NEW YORK ( TheStreet) -- The gold price rallied quietly until shortly after 2 p.m. Hong Kong time on their Thursday afternoon---and from there it got sold down to almost unchanged by 1 p.m. BST in London, which was twenty minutes before the Comex open. The tiny rally that followed only added six bucks to the price---and from there it drifted lower until the news of the Malaysian airliner crash hit the wires. Gold rallied twenty or so dollars, but the price got capped at noon in New York. By 12:45 p.m. some of those gains had vanished---and gold chopped sideways until the 5:15 p.m. electronic close.
The low and high ticks were recorded by the CME Group as $1,298.10 and $1,325.90 in the August contract.
Gold finished the Thursday trading session at $1,318.20 spot, up $18.40 from Wednesday's close. Net volume was way up there at 158,000 contracts, as the Commercial traders in New York threw everything that was necessary at the rally to cap the price before they headed out the door for lunch.The price chart for silver was almost a carbon copy of the gold chart, so I shall spare you the play-by-play on it. The low and high in silver were reported as $20.76 and $21.30 in the September contract. Silver closed yesterday at $21.155 spot, up 36.5 cents, but well off its high. Volume, net of July and August, blew out to 51,500 contracts. The platinum and palladium price patterns were mini versions of the gold and silver charts and, by no coincidence I'm sure, their respective rallies ended minutes after 12 o'clock noon in New York as well. Nothing free market about any of this. Platinum was closed up 20 bucks---and palladium 10 bucks. Here are the charts. The dollar index closed late on Wednesday afternoon at 80.53---and proceeded to chop sideways in a very narrow range for the entire Thursday session, closing unchanged. The gold stocks opened in positive territory, but only just, but rallied smartly on the gold spike that began a 11:15 a.m. EDT. The stocks topped out a minute or so before noon---and traded pretty flat for the rest of the day. The HUI finished up 2.47%. The silver equities opened a bit stronger---and rallied more on the crash news. The high tick in the silver equities came around 3:15 p.m. EDT---and slid a bit from there. Nick Laird's Intraday Silver Sentiment Index closed up 3.61%. The CME's Daily Delivery Report showed that 79 gold and 44 silver contracts were posted for delivery within the Comex-approved depositories on Monday. In gold, the only two short/issuers were Jefferies and ABN Amro with 50 and 29 contracts respectively. The largest long/stoppers was Canada's Scotiabank with 76 contracts. In silver, it was Barclays and Jefferies as short/issuers on 42 of those contracts---and Scotiabank and JPMorgan were the two biggest stoppers with 34 contracts in total. The link to yesterday's Issuers and Stoppers Report is here if you wish to dig into the rest of the details. GLD Not surprisingly, there was another withdrawal from GLD. This time an authorized participant took out 86,640 troy ounces. And as of 9:46 p.m. EDT last evening, there were no reported changes in SLV. Since yesterday was Thursday, Joshua Gibbons, the " Guru of the SLV Bar List," updated his website with the internal goings-on inside SLV for their business week ending on Wednesday afternoon in London---and this is what he had to say: " Analysis of the 16 July 2014 bar list, and comparison to the previous week's list. No bars were removed, added, or had a serial number change. As of the time that the bar list was produced, it was overallocated 519.2 oz. All daily changes are reflected on the bar list." The link to Joshua's website is here. There was no sales report from the U.S. Mint. For some reason I had problems accessing the CME's Comex-approved depositories stocks in both gold and silver for Wednesday---and I had to fall back on the data over a Jon De Weese's excellent website troyozgold.com. His data showed that gold stocks rose by 5,000 troy ounces---and nothing was shipped out. In silver it was another busy day, as 52,170 troy ounces were reported received---and 663,783 troy ounces were reported shipped out. The link to silver activity is here. Here's the 5-minute gold chart from yesterday courtesy of reader Brad Robertson. Note the volume chart on the bottom---and you have to add 2 hours to the time on the bottom if you want New York time. I don't have all that many stories for you today---so this section of my daily column shouldn't take you too long unless you read every one.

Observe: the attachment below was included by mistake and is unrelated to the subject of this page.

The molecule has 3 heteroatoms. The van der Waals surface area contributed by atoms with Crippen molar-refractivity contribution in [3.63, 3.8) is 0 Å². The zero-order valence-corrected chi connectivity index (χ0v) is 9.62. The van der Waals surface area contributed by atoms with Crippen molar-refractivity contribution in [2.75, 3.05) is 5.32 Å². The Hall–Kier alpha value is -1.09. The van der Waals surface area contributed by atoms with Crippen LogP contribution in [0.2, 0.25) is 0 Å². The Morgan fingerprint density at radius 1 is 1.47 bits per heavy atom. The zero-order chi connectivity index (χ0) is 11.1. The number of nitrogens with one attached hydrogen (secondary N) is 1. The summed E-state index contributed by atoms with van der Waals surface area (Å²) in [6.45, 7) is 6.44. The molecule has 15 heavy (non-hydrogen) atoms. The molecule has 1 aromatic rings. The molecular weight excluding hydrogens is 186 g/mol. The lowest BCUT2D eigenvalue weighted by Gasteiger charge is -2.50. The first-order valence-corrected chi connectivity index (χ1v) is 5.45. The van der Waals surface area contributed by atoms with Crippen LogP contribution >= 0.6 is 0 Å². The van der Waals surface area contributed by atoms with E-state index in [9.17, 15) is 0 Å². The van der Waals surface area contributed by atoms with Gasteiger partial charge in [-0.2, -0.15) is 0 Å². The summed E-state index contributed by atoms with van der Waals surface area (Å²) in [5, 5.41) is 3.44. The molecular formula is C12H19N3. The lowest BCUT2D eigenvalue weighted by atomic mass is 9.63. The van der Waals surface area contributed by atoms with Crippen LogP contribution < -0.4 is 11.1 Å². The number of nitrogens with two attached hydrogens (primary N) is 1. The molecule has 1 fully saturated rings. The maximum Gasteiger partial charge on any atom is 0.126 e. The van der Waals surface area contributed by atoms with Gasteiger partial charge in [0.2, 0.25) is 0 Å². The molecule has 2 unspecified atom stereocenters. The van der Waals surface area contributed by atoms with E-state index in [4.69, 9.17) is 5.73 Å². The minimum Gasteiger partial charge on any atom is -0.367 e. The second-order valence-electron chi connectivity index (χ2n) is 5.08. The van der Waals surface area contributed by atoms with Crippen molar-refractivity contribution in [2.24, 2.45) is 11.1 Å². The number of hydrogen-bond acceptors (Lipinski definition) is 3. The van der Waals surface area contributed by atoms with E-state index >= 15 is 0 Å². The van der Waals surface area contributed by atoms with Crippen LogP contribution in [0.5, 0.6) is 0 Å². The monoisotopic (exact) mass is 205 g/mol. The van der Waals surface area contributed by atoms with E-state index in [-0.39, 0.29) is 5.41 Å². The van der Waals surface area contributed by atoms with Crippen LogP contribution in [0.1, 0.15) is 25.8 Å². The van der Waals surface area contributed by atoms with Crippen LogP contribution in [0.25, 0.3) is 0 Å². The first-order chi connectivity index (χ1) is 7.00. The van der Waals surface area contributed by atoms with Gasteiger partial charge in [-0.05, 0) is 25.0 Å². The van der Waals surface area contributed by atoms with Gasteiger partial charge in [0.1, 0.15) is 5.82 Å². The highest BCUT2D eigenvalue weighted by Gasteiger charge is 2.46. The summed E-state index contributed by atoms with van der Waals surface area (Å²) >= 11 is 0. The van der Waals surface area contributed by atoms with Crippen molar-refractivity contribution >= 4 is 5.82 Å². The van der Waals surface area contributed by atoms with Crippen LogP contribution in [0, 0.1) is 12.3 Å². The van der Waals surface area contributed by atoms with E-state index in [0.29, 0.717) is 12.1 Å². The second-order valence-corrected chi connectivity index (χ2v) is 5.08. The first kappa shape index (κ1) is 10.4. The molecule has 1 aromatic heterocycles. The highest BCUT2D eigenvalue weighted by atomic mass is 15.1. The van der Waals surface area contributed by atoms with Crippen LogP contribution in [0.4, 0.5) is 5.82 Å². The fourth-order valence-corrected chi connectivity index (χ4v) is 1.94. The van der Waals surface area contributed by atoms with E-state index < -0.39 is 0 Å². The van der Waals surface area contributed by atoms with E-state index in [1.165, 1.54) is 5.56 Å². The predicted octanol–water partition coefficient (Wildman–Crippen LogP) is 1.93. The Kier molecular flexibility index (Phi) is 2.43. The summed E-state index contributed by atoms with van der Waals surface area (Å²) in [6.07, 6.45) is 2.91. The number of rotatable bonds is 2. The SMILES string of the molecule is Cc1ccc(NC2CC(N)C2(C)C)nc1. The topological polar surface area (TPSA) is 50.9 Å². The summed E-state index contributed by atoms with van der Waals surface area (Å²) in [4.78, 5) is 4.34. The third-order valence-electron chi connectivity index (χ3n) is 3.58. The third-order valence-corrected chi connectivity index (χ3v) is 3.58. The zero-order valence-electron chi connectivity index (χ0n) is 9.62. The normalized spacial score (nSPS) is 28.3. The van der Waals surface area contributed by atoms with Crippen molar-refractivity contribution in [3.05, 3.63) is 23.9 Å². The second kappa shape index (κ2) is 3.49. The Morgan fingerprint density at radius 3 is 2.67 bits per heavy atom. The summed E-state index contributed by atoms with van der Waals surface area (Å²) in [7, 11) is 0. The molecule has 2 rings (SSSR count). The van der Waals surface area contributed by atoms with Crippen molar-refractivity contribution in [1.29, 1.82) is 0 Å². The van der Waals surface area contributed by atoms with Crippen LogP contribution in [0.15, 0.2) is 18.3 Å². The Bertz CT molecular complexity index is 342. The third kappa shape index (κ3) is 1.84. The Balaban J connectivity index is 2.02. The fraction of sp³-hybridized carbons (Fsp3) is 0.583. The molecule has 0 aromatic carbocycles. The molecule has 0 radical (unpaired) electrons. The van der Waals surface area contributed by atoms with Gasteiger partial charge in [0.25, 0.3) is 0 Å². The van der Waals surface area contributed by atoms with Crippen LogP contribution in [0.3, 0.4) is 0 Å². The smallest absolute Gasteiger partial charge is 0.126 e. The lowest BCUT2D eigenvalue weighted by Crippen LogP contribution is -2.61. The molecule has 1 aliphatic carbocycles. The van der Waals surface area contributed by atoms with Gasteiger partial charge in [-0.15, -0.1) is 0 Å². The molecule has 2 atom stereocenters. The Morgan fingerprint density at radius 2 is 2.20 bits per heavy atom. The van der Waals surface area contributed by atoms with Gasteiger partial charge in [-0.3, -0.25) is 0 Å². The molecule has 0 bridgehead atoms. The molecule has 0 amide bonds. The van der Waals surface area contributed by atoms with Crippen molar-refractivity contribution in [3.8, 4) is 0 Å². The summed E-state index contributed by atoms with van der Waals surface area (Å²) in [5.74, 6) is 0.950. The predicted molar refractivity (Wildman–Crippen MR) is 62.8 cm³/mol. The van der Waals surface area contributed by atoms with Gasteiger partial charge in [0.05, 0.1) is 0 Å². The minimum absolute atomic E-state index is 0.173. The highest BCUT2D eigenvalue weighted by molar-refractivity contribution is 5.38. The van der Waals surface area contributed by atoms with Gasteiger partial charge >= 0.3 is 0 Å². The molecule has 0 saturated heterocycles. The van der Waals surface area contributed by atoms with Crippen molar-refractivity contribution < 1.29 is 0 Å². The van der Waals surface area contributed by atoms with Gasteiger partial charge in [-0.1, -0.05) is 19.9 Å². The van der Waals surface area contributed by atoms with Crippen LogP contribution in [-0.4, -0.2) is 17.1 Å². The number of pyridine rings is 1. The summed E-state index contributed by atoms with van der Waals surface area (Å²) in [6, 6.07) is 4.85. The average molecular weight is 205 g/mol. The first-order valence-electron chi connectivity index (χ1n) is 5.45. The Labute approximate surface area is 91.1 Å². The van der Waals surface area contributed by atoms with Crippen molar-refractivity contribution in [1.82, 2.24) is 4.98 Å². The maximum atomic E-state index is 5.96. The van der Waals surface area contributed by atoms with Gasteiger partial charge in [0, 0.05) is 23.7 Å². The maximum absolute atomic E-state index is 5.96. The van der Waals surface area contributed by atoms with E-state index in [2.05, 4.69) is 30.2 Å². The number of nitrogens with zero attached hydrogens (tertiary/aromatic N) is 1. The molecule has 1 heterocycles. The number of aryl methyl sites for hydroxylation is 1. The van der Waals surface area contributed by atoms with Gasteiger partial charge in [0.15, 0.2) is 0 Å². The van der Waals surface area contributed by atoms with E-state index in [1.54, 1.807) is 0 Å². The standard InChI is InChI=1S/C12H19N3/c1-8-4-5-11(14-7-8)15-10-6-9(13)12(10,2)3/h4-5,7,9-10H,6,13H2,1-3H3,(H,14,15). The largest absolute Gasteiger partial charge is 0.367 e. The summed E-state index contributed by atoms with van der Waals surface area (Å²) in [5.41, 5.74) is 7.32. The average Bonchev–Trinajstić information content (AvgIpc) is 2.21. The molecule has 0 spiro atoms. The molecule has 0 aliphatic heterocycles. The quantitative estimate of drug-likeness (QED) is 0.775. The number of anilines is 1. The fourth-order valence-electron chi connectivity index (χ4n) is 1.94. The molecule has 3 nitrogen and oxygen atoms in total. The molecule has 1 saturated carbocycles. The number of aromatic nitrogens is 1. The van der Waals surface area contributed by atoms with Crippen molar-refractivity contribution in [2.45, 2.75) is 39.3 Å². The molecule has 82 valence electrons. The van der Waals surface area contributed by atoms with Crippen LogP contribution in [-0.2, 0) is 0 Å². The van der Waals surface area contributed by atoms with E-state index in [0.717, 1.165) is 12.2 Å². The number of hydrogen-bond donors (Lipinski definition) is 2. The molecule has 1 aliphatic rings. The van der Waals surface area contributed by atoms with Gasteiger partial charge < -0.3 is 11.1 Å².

¤ The WrapI'm still amazed that the equivalent of 240 million oz of COMEX silver were sold by commercials over the past five weeks at prices below the primary cost of silver production. I’d like to see someone try to explain how that could possibly be legitimate. While the long term prospective rewards of higher silver prices are as strong as ever, the collusive and manipulative sale of 240 million oz of COMEX silver will be the sole explanation of any near term price declines. - Silver analyst Ted Butler: 16 July 2014 Although I was happy to see the precious metals spike up on Thursday, I was more than saddened by the reason---which I discovered as soon as I opened my in-box yesterday morning. It's impossible to tell whether this rally has any legs or not, but the associated volume that went along with the price spikes indicated that JPMorgan et al were going short against all comers, or selling longs as short holders covered. As far as I could tell after reading the tea leaves when all was said and done, it was just another case of "da boyz" doing what was necessary to prevent the precious metals from blowing sky high. Here are the 6-month charts for both gold and silver. Yesterday's price action certainly threw a spanner in the works for in the Commercial traders efforts to force the technical funds to liquidate, even if only temporarily. As I write this paragraph, it's just under an hour to the London open. Both gold and silver moved sharply higher in the first hour or so of trading once New York opened yesterday evening, but those rallies were dealt with in the usual manner in early Far East trading---and now both metals are trading back below their Thursday closing prices in New York. Platinum and palladium had much smaller price moves at the same time---but they're now trading lower as well. The dollar index is chopping sideways. It's obvious, at least to me that 'the powers that be' don't want any excitement to develop in the precious metals regardless of the reason---at least for the moment. Today we get the latest Commitment of Traders Report for positions held at the close of Comex trading on Tuesday. Last week, when I stuck my neck out and tried to predict what the COT Report would say, I was so spectacularly wrong that I'm reluctant to make a prediction here. But, after the pounding that both gold and silver received on Monday and Tuesday, I'd guess that we'll see some improvement in the Commercial net short position but, sadly, I doubt that it will be a meaningful amount. And it's a pretty good bet that the rallies we had on Wednesday---and again yesterday---have pretty much negated any gains that today's COT Report will show. Of course that won't be know for sure until next Friday's report---and we still have three more trading days before the cut-off for it, so it's rather presumptuous of me to project that outcome from this distance. Yesterday I posted a chart in this space that Nick Laird provided. It didn't show up correctly---and even the 'click to enlarge' feature didn't help---so here it is again. It shows the slow turn in the accumulation of physical gold in all the world's visible depositories. And as I hit the send button on today's column, I note that not much has changed from a price perspective now that London has been open for an hour and change. All four precious metals are a bit lower than they were a couple of hours ago. Gold and silver volumes are higher than I like to see for this time of day, so it's obvious that JPMorgan et al had to throw a decent amount of Comex paper at those early rallies in Far East trading on their Friday morning, to keep their respective prices in line. The dollar index is still chopping sideways. Since today is Friday, I have no idea what to expect for the remainder of the day as far as price action goes. I would guess that anything major will occur during the Comex trading session in New York---and nothing will faze me when I check out the Kitco charts later this morning when I roll out of bed. Enjoy your weekend, or what's left of it if you live on the west side of the International Date Line---and I'll see you here tomorrow.